That’s not to say that I didn’t worry about things like potty-training, keeping little ones out from underfoot of the herd animals, and keeping them away from dangers not present in a town setting.  I did.

It’s also not to say that when I had my first babe I didn’t wonder how or when I would be able to grow our food or get through the harvest.  I did.

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When One Partner Doesn’t Want To Homestead (It Used To Be Me)

I hear all kinds of stories from individuals who want nothing more than to get away from the rat race and become more self-sufficient.  Their desires range anywhere from just growing their own food to being completely off the grid.  The passion is high, but there is one thing standing in their way:  their spouse doesn’t exactly love the idea.

“What do I do if all I want is this life, but my spouse doesn’t want to homestead?”

It’s a hard question.  If that’s you asking this question, I’m not going to lie to you–I never had to win over my spouse, so I can’t put myself in your shoes or understand your desire.  What I can do is reassure you that all is not lost.

You see, I grew up in a large city.  I had a corporate fast-moving career.  I had big-city plans that all involved being on-grid.  I loved the technology, my world travels and experiences, and my home–complete with luxury–like electricity and city water, sewer, and garbage services.

I never wanted to be off-grid or doing it all myself.

Then I met my husband.  We had many conversations about what we would do if we got married, and I made one thing clear–he was going to move into my house. I most certainly was not going to move to his house out in the middle of nowhere with all those animals, and snakes, and a well, and laundry line, and…you get the idea.

In the end, he won me over.  Now I am just as happy as a clam living off the land and learning more and more the life of self-sufficiency every day from him.  And I’d love to share with you just how he won me over.  Perhaps you too can pick up some tips that could help you win your spouse over…

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Teaching Your Children Their First Homestead Recipes

A homestead kitchen is just like a modern kitchen in many aspects:

  • There is a place to store food
  • There is a place to prepare food
  • There is a means to cook the food

However, there is no doubt there are differences in these two kitchens as well. Homestead kitchens often have wood stoves if they are indoor, and open fires if they are outdoors.  The knives are bigger and more plentiful.

So how then do we get our kids working in the kitchen and cooking from an early age?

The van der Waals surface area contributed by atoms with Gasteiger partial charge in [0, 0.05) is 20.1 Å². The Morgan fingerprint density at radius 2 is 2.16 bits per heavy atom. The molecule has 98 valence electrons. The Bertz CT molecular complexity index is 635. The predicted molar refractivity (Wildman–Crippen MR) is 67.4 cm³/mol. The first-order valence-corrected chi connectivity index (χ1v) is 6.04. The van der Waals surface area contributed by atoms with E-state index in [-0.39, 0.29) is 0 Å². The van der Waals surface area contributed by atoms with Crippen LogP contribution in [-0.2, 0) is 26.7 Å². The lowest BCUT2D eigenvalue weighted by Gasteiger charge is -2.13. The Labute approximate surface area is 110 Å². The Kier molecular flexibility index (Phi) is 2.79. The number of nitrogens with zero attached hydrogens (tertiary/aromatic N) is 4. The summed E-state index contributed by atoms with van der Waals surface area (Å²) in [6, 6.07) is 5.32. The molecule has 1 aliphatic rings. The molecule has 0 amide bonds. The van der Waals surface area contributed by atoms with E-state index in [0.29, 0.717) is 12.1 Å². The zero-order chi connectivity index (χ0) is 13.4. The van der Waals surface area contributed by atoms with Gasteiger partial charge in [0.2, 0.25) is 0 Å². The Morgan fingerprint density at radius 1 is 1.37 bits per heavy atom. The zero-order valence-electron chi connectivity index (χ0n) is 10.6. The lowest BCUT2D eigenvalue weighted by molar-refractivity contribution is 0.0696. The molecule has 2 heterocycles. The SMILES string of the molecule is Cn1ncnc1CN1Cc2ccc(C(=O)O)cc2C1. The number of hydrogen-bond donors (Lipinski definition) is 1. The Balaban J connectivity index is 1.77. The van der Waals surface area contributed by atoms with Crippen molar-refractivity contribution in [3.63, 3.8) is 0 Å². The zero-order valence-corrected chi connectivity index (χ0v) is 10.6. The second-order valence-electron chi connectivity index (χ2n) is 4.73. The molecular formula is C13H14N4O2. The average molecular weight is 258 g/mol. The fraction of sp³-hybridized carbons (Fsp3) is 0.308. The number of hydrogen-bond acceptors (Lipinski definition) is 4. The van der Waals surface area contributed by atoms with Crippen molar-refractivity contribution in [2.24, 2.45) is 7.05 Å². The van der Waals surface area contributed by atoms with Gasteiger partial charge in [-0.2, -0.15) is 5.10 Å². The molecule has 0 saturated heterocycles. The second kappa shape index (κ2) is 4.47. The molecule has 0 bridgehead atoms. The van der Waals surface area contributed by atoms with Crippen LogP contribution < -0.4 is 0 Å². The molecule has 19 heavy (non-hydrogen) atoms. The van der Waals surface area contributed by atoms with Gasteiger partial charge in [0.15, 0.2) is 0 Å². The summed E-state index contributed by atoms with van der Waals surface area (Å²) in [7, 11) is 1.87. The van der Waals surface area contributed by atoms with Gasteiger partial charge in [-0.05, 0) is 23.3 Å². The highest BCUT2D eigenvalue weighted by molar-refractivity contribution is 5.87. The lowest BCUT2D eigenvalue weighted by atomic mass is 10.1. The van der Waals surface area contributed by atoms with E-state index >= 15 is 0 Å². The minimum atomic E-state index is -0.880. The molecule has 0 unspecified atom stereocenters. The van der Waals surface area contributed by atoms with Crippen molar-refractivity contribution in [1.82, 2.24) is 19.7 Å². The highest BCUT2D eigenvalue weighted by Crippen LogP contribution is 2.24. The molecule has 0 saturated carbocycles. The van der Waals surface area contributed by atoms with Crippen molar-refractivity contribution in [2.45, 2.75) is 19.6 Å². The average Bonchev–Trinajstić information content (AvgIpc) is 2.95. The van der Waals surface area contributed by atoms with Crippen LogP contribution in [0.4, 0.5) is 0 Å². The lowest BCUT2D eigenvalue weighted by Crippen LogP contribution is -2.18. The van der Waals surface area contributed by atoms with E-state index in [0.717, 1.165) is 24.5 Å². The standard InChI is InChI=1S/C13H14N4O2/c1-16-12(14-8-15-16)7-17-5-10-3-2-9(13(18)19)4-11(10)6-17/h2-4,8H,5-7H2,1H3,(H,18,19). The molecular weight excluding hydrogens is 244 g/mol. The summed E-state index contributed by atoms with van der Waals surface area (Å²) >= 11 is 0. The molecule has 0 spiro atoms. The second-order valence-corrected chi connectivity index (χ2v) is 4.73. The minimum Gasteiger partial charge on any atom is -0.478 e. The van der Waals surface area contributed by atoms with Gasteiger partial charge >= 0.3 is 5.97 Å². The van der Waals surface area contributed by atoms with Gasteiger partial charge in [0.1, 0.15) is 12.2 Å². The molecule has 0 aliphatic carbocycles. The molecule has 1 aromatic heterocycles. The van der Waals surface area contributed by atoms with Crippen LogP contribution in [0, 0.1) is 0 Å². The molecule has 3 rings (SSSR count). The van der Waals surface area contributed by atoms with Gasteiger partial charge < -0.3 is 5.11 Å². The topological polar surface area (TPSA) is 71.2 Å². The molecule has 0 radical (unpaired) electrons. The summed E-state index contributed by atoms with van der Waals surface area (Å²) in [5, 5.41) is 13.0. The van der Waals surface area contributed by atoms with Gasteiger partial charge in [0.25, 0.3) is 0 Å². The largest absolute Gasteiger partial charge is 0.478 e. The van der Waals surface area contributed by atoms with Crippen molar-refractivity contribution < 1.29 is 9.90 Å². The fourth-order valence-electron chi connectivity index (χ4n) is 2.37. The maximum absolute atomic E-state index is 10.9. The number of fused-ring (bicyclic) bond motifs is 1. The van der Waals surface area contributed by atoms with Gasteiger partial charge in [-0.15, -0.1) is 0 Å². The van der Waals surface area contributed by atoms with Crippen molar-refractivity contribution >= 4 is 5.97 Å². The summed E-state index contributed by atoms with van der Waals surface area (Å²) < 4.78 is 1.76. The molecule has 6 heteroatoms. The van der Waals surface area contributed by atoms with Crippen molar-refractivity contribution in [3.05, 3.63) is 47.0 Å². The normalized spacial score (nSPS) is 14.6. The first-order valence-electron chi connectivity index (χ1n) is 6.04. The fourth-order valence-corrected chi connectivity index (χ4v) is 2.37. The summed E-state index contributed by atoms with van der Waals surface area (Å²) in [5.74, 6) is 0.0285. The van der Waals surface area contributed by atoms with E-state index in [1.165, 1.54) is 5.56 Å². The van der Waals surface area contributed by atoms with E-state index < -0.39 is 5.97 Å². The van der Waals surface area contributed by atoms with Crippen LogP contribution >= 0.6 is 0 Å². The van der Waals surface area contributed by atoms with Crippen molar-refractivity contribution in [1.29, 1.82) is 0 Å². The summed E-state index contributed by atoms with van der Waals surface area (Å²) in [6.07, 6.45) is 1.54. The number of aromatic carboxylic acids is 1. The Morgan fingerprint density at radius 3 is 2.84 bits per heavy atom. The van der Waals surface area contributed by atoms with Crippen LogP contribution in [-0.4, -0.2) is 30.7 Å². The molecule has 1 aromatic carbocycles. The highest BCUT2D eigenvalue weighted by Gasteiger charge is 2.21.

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Make Your Own Child’s Dress Form

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Most of the sewing I get done is after the kids go to bed.  And that means while I’m making clothes for the kids, they can’t try them on as I work.  If I don’t have a form to fit, then I can only get so far before stopping and waiting to fit them the next day.  With the amount of sewing I do (or would like to at times), it’s really helpful to have a dress form.

I would love, love, love to have an adjustable child’s dress form for the various stages of my children’s growth.  However, right now it’s just not an option for us. In lieu of going without, we simply make a form for each child.

Since a homemade dress form is not adjustable and children grow fast, it’s important to make one while doing a stack of clothes for that child.  After finishing the stack, move on to the next child, do his/her form and work through that stack of clothes.

Here’s how we just made dress forms for a couple of the girls:

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Keeping Kids Safe In The Homestead Kitchen

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Kitchens can be a dangerous place for kids (especially young kids).  A homestead kitchen is often even more dangerous for the wee ones than a non-homestead kitchen.

Wood stoves are always being opened and little eyes repeatedly see mom or dad putting wood inside.  What’s more, wood stoves get hot on every surface when a fire is going.  Touching them or setting something down could be a disaster.

During the summer when homesteaders are eating outside, everyone tends to gather around the fire as meals are prepared.

And let’s mention knives for a minute.  Most homesteads have a larger variety, and often more and bigger knives that one would find in a non-homestead kitchen.  That’s because homesteaders are often also harvesters of their own meat, and carvers of their own tools.

With the addition of more knives, stoves that are hot for hours on end, and fires that are kept going, what additional steps must be done to help children stay a bit more safe?

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16 Herbs To Avoid When You’re Pregnant

*This post contains affiliate links.  If you click on one and make a purchase, I may make a small commission at no cost to you.  Thank you for supporting this site.*


Herbs are all the rage these days–especially with the growing trends of homesteading and sustainable living.  Indeed, they offer a variety of uses ranging from flavoring the food we eat to treating ailments.

With herbs being so widely available, and easy to grow, it can be easy to forget that they do not come with an FDA warning.  And due to the notion that if it’s grown in a garden, it must be good for you (not always true), the dangers of some herbs can be missed.

Pregnancy is an especially vulnerable time for the developing embryo as well as the mother, and warrants a review of herbs to avoid when you’re pregnant (and some to continue avoiding during breastfeeding).  Here is a list of just 16 common herbs to avoid in one form or another during pregnancy.  This is not an inclusive list.  Just because an herb is not on this list does not mean it is safe during pregnancy.

Always do your own research regarding herbs before using and/or ingesting them.  (See resources at the end.)